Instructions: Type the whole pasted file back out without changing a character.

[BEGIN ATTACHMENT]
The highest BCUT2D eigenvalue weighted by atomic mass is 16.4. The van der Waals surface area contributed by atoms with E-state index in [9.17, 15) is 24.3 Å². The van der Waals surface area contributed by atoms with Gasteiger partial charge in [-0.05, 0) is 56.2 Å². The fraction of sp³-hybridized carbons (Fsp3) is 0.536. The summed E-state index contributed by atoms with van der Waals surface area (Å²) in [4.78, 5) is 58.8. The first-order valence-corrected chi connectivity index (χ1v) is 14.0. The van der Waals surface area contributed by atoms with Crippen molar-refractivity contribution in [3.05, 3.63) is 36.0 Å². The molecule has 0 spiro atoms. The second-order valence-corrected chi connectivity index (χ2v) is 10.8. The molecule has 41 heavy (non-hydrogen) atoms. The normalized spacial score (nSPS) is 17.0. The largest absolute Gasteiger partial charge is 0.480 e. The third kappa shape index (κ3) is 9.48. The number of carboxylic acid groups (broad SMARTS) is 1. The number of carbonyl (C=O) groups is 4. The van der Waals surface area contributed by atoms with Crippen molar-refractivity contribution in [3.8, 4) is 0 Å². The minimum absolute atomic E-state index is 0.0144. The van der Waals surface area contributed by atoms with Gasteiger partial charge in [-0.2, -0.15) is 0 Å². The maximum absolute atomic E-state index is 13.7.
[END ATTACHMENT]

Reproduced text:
The highest BCUT2D eigenvalue weighted by atomic mass is 16.4. The van der Waals surface area contributed by atoms with E-state index in [9.17, 15) is 24.3 Å². The van der Waals surface area contributed by atoms with Gasteiger partial charge in [-0.05, 0) is 56.2 Å². The fraction of sp³-hybridized carbons (Fsp3) is 0.536. The summed E-state index contributed by atoms with van der Waals surface area (Å²) in [4.78, 5) is 58.8. The first-order valence-corrected chi connectivity index (χ1v) is 14.0. The van der Waals surface area contributed by atoms with Crippen molar-refractivity contribution in [3.05, 3.63) is 36.0 Å². The molecule has 0 spiro atoms. The second-order valence-corrected chi connectivity index (χ2v) is 10.8. The molecule has 41 heavy (non-hydrogen) atoms. The normalized spacial score (nSPS) is 17.0. The largest absolute Gasteiger partial charge is 0.480 e. The third kappa shape index (κ3) is 9.48. The number of carboxylic acid groups (broad SMARTS) is 1. The number of carbonyl (C=O) groups is 4. The van der Waals surface area contributed by atoms with Crippen molar-refractivity contribution in [3.8, 4) is 0 Å². The minimum absolute atomic E-state index is 0.0144. The van der Waals surface area contributed by atoms with Gasteiger partial charge in [-0.2, -0.15) is 0 Å². The maximum absolute atomic E-state index is 13.7.